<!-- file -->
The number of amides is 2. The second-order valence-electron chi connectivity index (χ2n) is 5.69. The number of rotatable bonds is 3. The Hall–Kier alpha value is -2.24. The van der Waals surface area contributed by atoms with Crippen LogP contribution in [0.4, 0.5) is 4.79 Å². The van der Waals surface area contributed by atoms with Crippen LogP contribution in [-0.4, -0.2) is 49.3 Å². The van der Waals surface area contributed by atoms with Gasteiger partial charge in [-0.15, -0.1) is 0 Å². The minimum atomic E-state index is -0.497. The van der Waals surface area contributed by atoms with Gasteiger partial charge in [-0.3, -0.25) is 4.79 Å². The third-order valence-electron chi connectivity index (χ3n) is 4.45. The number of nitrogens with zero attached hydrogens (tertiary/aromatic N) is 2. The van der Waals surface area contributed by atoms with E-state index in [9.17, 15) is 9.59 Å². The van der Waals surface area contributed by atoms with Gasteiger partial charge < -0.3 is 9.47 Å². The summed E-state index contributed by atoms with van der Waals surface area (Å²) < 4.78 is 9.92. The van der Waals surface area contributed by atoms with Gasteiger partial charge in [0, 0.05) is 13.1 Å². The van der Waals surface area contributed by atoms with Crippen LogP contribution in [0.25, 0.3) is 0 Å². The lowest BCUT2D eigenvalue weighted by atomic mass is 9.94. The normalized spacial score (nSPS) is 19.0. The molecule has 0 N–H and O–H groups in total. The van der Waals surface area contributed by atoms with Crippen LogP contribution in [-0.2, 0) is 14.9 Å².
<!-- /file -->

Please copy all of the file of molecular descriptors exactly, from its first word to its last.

The number of amides is 2. The second-order valence-electron chi connectivity index (χ2n) is 5.69. The number of rotatable bonds is 3. The Hall–Kier alpha value is -2.24. The van der Waals surface area contributed by atoms with Crippen LogP contribution in [0.4, 0.5) is 4.79 Å². The van der Waals surface area contributed by atoms with Crippen LogP contribution in [-0.4, -0.2) is 49.3 Å². The van der Waals surface area contributed by atoms with Gasteiger partial charge in [-0.15, -0.1) is 0 Å². The minimum atomic E-state index is -0.497. The van der Waals surface area contributed by atoms with Gasteiger partial charge in [-0.3, -0.25) is 4.79 Å². The third-order valence-electron chi connectivity index (χ3n) is 4.45. The number of nitrogens with zero attached hydrogens (tertiary/aromatic N) is 2. The van der Waals surface area contributed by atoms with E-state index in [9.17, 15) is 9.59 Å². The van der Waals surface area contributed by atoms with Gasteiger partial charge < -0.3 is 9.47 Å². The summed E-state index contributed by atoms with van der Waals surface area (Å²) < 4.78 is 9.92. The van der Waals surface area contributed by atoms with Gasteiger partial charge in [0, 0.05) is 13.1 Å². The van der Waals surface area contributed by atoms with Crippen LogP contribution in [0.25, 0.3) is 0 Å². The lowest BCUT2D eigenvalue weighted by atomic mass is 9.94. The normalized spacial score (nSPS) is 19.0. The molecule has 0 N–H and O–H groups in total. The van der Waals surface area contributed by atoms with Crippen LogP contribution in [-0.2, 0) is 14.9 Å².